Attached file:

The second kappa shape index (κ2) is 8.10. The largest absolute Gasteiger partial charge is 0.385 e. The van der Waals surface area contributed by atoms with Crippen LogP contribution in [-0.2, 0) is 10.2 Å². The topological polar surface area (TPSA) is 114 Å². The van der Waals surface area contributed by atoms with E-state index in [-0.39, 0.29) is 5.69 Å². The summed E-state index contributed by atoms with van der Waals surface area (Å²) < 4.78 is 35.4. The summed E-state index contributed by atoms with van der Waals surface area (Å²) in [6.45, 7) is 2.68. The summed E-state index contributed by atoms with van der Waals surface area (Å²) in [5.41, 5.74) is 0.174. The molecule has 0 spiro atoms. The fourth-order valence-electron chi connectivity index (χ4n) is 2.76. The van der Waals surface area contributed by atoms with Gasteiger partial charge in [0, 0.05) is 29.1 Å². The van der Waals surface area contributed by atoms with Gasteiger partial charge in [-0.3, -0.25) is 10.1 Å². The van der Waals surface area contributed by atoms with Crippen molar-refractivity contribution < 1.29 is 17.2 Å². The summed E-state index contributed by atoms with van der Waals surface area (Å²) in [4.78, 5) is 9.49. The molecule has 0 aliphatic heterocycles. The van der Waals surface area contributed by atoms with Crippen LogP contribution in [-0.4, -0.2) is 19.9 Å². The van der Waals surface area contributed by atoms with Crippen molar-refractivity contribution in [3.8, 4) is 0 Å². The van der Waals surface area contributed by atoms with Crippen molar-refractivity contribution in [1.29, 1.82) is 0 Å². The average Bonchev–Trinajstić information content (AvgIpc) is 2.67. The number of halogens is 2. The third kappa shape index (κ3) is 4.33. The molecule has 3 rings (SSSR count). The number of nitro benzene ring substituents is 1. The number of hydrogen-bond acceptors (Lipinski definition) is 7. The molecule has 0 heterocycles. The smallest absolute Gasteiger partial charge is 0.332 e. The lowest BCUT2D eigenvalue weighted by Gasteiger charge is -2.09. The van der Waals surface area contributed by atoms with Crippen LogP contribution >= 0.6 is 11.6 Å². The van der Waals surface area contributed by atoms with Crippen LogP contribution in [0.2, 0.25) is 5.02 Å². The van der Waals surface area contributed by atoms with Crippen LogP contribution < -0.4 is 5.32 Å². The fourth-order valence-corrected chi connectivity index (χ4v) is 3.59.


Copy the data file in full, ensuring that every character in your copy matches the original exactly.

The second kappa shape index (κ2) is 8.10. The largest absolute Gasteiger partial charge is 0.385 e. The van der Waals surface area contributed by atoms with Crippen LogP contribution in [-0.2, 0) is 10.2 Å². The topological polar surface area (TPSA) is 114 Å². The van der Waals surface area contributed by atoms with E-state index in [-0.39, 0.29) is 5.69 Å². The summed E-state index contributed by atoms with van der Waals surface area (Å²) < 4.78 is 35.4. The summed E-state index contributed by atoms with van der Waals surface area (Å²) in [6.45, 7) is 2.68. The summed E-state index contributed by atoms with van der Waals surface area (Å²) in [5.41, 5.74) is 0.174. The molecule has 0 spiro atoms. The fourth-order valence-electron chi connectivity index (χ4n) is 2.76. The van der Waals surface area contributed by atoms with Gasteiger partial charge in [0, 0.05) is 29.1 Å². The van der Waals surface area contributed by atoms with Gasteiger partial charge in [-0.3, -0.25) is 10.1 Å². The van der Waals surface area contributed by atoms with Crippen molar-refractivity contribution < 1.29 is 17.2 Å². The summed E-state index contributed by atoms with van der Waals surface area (Å²) in [4.78, 5) is 9.49. The molecule has 0 aliphatic heterocycles. The van der Waals surface area contributed by atoms with Crippen LogP contribution in [-0.4, -0.2) is 19.9 Å². The van der Waals surface area contributed by atoms with Crippen molar-refractivity contribution in [3.8, 4) is 0 Å². The van der Waals surface area contributed by atoms with Crippen molar-refractivity contribution in [1.29, 1.82) is 0 Å². The average Bonchev–Trinajstić information content (AvgIpc) is 2.67. The number of halogens is 2. The third kappa shape index (κ3) is 4.33. The molecule has 3 rings (SSSR count). The number of nitro benzene ring substituents is 1. The number of hydrogen-bond acceptors (Lipinski definition) is 7. The molecule has 0 heterocycles. The smallest absolute Gasteiger partial charge is 0.332 e. The lowest BCUT2D eigenvalue weighted by Gasteiger charge is -2.09. The van der Waals surface area contributed by atoms with Crippen LogP contribution >= 0.6 is 11.6 Å². The van der Waals surface area contributed by atoms with Crippen LogP contribution in [0.2, 0.25) is 5.02 Å². The van der Waals surface area contributed by atoms with Crippen LogP contribution < -0.4 is 5.32 Å². The fourth-order valence-corrected chi connectivity index (χ4v) is 3.59.